Release: Friday, April 24, 2015
Written by: J. Mills Goodloe; Salvador Paskowitz
Directed by: Lee Toland Krieger
I’m a sucker for romance done right. Call me old-fashioned, laugh at my sentimentality, but The Age of Adaline fits the description, bookmarking itself as one of the first true surprises of the year.
At first glance Lee Toland Krieger’s premise promises not much beyond a good-looking actress adorned by a thick coat of hokum. Adaline Bowman (Blake Lively), who survives a most unusual car accident and is rendered unable to age beyond 29 — because, lightning and ice cold water and stuff — discovers that perpetual youth is indeed a curse. Doomed to look beautiful for the rest of her days (woe as her), there actually are practical considerations, and thanks to solid writing and terrific performances, such complications garner our sympathy.
Not only will Adaline be unable to maintain a relationship with anyone as no one is likely to share her gift of presumed immortality, but she fears that her condition will make her a target of scientific experiments. It’s a fear that’s not unfounded as one evening she is forced into a car by FBI agents that she manages to escape from quickly. From here on out she vows to take her life on the road, avoiding commitment to others and even her own identify for longer than a decade. Oh, ageless Adaline, I feel like there ought to be a song dedicated to your predicament.
Or at least your wardrobe.
A valid argument could be made in dismissing all of this as an excuse to dress up the star in a variety of get-ups dating back to the early days of the 20th Century. Seriously, the woman evolves from flapper fashionista to ’50s bombshell, perpetually enticing the camera to her stunning natural beauty revitalized by costume designer Angus Strathie’s exquisite sense of style and time. Vanity would be a legitimate complaint if this were all Krieger et al cared about, but glamour belies their calculated, collective effort.
At the heart of the film is a sublime performance from Lively who effortlessly exudes charm and loneliness. Her ability to transcend time may be due in part to the work done behind the curtains but she is equally responsible for convincing us Adaline is a woman shackled by circumstances rather than liberated by them. When she meets a dapper gentleman named Ellis Jones (Michael Huisman) at a New Year’s party Adaline rejects his many advances with a nonchalance only a woman on her way to gaining 107 years’ worth of life experience can afford. It’s one in a series of moments where Lively’s having fun with the role is palpable.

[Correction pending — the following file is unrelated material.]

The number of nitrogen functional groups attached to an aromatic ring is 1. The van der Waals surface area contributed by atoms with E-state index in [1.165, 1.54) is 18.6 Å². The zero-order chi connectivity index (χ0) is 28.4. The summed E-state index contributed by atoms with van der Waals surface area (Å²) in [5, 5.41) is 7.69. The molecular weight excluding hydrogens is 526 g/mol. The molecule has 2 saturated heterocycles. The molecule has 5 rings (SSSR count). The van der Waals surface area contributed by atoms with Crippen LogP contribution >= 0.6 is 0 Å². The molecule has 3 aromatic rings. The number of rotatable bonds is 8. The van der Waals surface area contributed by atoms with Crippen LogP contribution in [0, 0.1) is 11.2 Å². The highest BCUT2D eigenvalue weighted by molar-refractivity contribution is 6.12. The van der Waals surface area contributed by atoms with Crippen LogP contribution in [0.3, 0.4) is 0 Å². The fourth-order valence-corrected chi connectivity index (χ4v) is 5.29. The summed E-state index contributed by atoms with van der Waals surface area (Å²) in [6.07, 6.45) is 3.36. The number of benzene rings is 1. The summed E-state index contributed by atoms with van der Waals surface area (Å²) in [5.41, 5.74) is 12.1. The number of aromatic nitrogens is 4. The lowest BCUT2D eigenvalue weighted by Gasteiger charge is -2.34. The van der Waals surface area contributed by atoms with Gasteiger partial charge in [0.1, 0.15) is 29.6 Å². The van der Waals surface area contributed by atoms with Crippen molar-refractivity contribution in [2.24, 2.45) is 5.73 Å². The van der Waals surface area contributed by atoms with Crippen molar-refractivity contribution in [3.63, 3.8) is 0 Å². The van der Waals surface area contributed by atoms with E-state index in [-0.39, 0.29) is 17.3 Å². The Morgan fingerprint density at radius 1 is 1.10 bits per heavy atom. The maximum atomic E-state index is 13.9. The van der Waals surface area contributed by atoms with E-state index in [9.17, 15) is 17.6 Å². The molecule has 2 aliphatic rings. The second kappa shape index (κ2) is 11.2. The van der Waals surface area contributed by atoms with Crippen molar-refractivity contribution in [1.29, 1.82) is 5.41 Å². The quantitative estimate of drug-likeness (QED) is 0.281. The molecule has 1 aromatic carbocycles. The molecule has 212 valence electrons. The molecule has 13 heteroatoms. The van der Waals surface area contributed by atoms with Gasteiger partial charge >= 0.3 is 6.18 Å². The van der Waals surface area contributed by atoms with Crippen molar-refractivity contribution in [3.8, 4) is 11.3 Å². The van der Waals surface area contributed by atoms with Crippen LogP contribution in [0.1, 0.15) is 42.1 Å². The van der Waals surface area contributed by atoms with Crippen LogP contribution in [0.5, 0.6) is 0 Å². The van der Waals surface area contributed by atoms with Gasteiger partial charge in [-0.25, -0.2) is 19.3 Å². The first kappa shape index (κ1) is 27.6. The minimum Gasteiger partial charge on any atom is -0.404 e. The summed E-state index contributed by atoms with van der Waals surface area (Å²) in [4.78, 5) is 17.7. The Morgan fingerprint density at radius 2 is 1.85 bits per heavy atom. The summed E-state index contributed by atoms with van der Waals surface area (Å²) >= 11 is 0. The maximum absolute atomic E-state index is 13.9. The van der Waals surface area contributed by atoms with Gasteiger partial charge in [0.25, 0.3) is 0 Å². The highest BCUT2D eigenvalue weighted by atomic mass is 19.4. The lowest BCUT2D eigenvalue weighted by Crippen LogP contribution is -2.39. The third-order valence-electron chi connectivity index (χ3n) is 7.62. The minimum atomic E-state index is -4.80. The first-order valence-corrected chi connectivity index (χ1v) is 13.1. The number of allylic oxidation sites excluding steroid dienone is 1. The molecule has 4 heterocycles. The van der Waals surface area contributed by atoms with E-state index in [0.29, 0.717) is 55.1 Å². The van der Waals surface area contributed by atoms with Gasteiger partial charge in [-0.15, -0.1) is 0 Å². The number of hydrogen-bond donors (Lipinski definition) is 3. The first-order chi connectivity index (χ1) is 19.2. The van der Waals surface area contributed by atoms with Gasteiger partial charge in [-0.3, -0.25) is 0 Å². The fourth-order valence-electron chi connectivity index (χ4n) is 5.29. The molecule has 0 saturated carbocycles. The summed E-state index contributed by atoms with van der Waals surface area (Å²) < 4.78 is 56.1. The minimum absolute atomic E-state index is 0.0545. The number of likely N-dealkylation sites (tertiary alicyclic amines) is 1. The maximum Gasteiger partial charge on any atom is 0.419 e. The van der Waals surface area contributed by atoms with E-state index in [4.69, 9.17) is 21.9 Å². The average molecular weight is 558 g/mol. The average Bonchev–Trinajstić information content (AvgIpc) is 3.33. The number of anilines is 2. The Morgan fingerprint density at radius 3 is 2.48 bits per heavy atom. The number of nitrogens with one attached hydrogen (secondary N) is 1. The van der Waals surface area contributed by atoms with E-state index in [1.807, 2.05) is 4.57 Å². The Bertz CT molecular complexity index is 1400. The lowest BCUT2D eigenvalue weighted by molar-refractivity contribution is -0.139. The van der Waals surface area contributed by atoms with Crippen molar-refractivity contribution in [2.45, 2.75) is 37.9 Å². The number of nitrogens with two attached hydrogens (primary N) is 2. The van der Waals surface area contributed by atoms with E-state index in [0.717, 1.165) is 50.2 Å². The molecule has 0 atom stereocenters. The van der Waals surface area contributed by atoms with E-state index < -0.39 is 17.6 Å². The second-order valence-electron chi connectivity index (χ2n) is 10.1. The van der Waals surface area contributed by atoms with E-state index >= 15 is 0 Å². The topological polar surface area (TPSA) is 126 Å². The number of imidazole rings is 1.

Heisman introduces a vulnerability to a story that perhaps doesn’t need any more. And despite herself, Adaline can’t help but be drawn to his genuineness. There is of course an air of predictability and sentimentality to the developments but that doesn’t detract from the overriding sense of relief we feel. Added to the supporting cast we are treated to another limited albeit touching Ellen Burstyn performance as Adaline’s daughter; Harrison Ford chimes in with a pivotal role late in the third act, giving The Age of Adaline a needed dose of gravitas. In a period where the film was starting to run out of steam, the unification feels less natural as it does necessary, but even still the moment serves as a testament to how deeply empathetic this cast, these characters are.
At the risk of sensationalizing my experience, The Age of Adaline compares favorably to the likes of David Fincher’s The Curious Case of Benjamin Button. In that way, both films absorb through the virtue of their length, more so the latter than the former; disarming in their lead performances (though, again, Brad Pitt perhaps being more the heartbreaker not just because of his looks); both films transporting audiences to times we can now only visit in cinema or for some in their memories. The Age of Adaline won’t be an Oscar contender for much outside its costume design and if it’s lucky a nod to production design, but that’s no small feat for a film hailing from a genre that time and again fails to produce something as rich and rewarding as Krieger’s multiple-period piece.
Recommendation: Blake Lively turns in her best work to date in the titular role of Adaline Bowman. This is a character and a performer who is difficult not to like, even despite Lively’s past role choices being. . .eh. . .less than stellar. In fact the only thing I can personally recall enjoying her in was 2006’s Accepted. That’s a film far removed from this in terms of enjoyment and maturity. It’s nice to see her rise to the occasion. And as far as romantic dramas go, you can do so much worse than the admittedly schmaltzy and scientifically questionable The Age of Adaline. A very nice surprise.
Running Time: 112 mins.
Quoted: “Let go.”
All content originally published and the reproduction elsewhere without the expressed written consent of the blog owner is prohibited.